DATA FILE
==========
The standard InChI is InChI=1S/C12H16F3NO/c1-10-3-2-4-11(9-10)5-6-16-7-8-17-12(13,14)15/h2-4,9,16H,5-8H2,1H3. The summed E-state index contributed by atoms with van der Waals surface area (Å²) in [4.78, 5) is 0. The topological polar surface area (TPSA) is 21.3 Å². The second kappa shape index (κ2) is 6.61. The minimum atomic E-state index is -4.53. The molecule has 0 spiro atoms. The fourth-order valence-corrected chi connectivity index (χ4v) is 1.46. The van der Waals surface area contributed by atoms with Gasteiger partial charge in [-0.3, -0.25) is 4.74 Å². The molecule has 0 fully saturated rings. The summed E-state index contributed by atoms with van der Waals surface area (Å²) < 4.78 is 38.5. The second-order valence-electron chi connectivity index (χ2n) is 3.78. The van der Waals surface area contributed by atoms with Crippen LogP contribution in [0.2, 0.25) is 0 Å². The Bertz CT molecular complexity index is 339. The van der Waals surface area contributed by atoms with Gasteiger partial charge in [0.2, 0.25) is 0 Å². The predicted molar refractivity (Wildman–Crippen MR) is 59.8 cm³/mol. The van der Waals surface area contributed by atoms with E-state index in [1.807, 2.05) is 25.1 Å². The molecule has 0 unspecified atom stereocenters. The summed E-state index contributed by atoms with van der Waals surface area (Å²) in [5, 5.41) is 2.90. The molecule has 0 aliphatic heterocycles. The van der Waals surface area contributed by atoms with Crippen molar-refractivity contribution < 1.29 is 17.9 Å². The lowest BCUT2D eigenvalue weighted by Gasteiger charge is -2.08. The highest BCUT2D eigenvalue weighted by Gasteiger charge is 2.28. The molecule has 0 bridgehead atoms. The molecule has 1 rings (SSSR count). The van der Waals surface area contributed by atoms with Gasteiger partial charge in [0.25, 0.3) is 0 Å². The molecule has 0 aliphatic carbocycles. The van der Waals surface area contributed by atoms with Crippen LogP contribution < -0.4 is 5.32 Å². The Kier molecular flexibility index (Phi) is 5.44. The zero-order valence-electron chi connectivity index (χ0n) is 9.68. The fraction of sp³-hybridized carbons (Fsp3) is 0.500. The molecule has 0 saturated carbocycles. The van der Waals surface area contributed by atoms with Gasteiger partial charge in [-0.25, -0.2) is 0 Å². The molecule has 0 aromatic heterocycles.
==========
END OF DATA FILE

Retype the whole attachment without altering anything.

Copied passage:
The standard InChI is InChI=1S/C12H16F3NO/c1-10-3-2-4-11(9-10)5-6-16-7-8-17-12(13,14)15/h2-4,9,16H,5-8H2,1H3. The summed E-state index contributed by atoms with van der Waals surface area (Å²) in [4.78, 5) is 0. The topological polar surface area (TPSA) is 21.3 Å². The second kappa shape index (κ2) is 6.61. The minimum atomic E-state index is -4.53. The molecule has 0 spiro atoms. The fourth-order valence-corrected chi connectivity index (χ4v) is 1.46. The van der Waals surface area contributed by atoms with Gasteiger partial charge in [-0.3, -0.25) is 4.74 Å². The molecule has 0 fully saturated rings. The summed E-state index contributed by atoms with van der Waals surface area (Å²) < 4.78 is 38.5. The second-order valence-electron chi connectivity index (χ2n) is 3.78. The van der Waals surface area contributed by atoms with Crippen LogP contribution in [0.2, 0.25) is 0 Å². The Bertz CT molecular complexity index is 339. The van der Waals surface area contributed by atoms with Gasteiger partial charge in [0.2, 0.25) is 0 Å². The predicted molar refractivity (Wildman–Crippen MR) is 59.8 cm³/mol. The van der Waals surface area contributed by atoms with E-state index in [1.807, 2.05) is 25.1 Å². The molecule has 0 unspecified atom stereocenters. The summed E-state index contributed by atoms with van der Waals surface area (Å²) in [5, 5.41) is 2.90. The molecule has 0 aliphatic heterocycles. The van der Waals surface area contributed by atoms with Crippen molar-refractivity contribution < 1.29 is 17.9 Å². The lowest BCUT2D eigenvalue weighted by Gasteiger charge is -2.08. The highest BCUT2D eigenvalue weighted by Gasteiger charge is 2.28. The molecule has 0 bridgehead atoms. The molecule has 1 rings (SSSR count). The van der Waals surface area contributed by atoms with Gasteiger partial charge in [0.25, 0.3) is 0 Å². The molecule has 0 aliphatic carbocycles. The van der Waals surface area contributed by atoms with Crippen LogP contribution < -0.4 is 5.32 Å². The Kier molecular flexibility index (Phi) is 5.44. The zero-order valence-electron chi connectivity index (χ0n) is 9.68. The fraction of sp³-hybridized carbons (Fsp3) is 0.500. The molecule has 0 saturated carbocycles. The van der Waals surface area contributed by atoms with Gasteiger partial charge in [-0.25, -0.2) is 0 Å². The molecule has 0 aromatic heterocycles.